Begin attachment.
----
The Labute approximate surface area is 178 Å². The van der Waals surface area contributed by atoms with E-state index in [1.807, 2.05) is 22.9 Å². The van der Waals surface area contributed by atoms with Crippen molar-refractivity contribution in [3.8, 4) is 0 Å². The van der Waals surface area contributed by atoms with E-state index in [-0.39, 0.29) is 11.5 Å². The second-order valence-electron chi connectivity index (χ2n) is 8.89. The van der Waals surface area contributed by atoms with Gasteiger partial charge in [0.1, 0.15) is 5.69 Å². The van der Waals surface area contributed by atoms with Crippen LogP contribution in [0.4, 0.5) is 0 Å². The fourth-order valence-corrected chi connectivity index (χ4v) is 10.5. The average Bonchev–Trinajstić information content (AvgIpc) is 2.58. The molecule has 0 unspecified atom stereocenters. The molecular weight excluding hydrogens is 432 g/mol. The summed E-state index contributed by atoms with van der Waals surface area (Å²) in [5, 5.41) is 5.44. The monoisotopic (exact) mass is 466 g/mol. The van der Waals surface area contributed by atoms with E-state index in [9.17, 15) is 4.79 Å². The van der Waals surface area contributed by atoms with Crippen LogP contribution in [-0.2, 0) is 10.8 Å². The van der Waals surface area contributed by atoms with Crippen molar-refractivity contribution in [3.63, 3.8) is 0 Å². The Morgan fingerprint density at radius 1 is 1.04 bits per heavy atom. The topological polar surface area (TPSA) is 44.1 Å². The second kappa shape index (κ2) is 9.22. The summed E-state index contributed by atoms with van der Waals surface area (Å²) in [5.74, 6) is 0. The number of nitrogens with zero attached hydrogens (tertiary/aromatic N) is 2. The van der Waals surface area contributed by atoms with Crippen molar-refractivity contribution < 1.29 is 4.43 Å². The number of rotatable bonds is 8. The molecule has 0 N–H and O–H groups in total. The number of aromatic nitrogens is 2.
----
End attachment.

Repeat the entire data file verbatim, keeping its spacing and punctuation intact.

The Labute approximate surface area is 178 Å². The van der Waals surface area contributed by atoms with E-state index in [1.807, 2.05) is 22.9 Å². The van der Waals surface area contributed by atoms with Crippen molar-refractivity contribution in [3.8, 4) is 0 Å². The van der Waals surface area contributed by atoms with E-state index in [-0.39, 0.29) is 11.5 Å². The second-order valence-electron chi connectivity index (χ2n) is 8.89. The van der Waals surface area contributed by atoms with Gasteiger partial charge in [0.1, 0.15) is 5.69 Å². The van der Waals surface area contributed by atoms with Crippen LogP contribution in [0.4, 0.5) is 0 Å². The fourth-order valence-corrected chi connectivity index (χ4v) is 10.5. The average Bonchev–Trinajstić information content (AvgIpc) is 2.58. The molecule has 0 unspecified atom stereocenters. The molecular weight excluding hydrogens is 432 g/mol. The summed E-state index contributed by atoms with van der Waals surface area (Å²) in [5, 5.41) is 5.44. The monoisotopic (exact) mass is 466 g/mol. The van der Waals surface area contributed by atoms with E-state index in [9.17, 15) is 4.79 Å². The van der Waals surface area contributed by atoms with Crippen LogP contribution in [-0.2, 0) is 10.8 Å². The van der Waals surface area contributed by atoms with Crippen molar-refractivity contribution in [3.63, 3.8) is 0 Å². The Morgan fingerprint density at radius 1 is 1.04 bits per heavy atom. The topological polar surface area (TPSA) is 44.1 Å². The second kappa shape index (κ2) is 9.22. The summed E-state index contributed by atoms with van der Waals surface area (Å²) in [5.74, 6) is 0. The number of nitrogens with zero attached hydrogens (tertiary/aromatic N) is 2. The van der Waals surface area contributed by atoms with Crippen molar-refractivity contribution < 1.29 is 4.43 Å². The number of rotatable bonds is 8. The molecule has 0 N–H and O–H groups in total. The number of aromatic nitrogens is 2.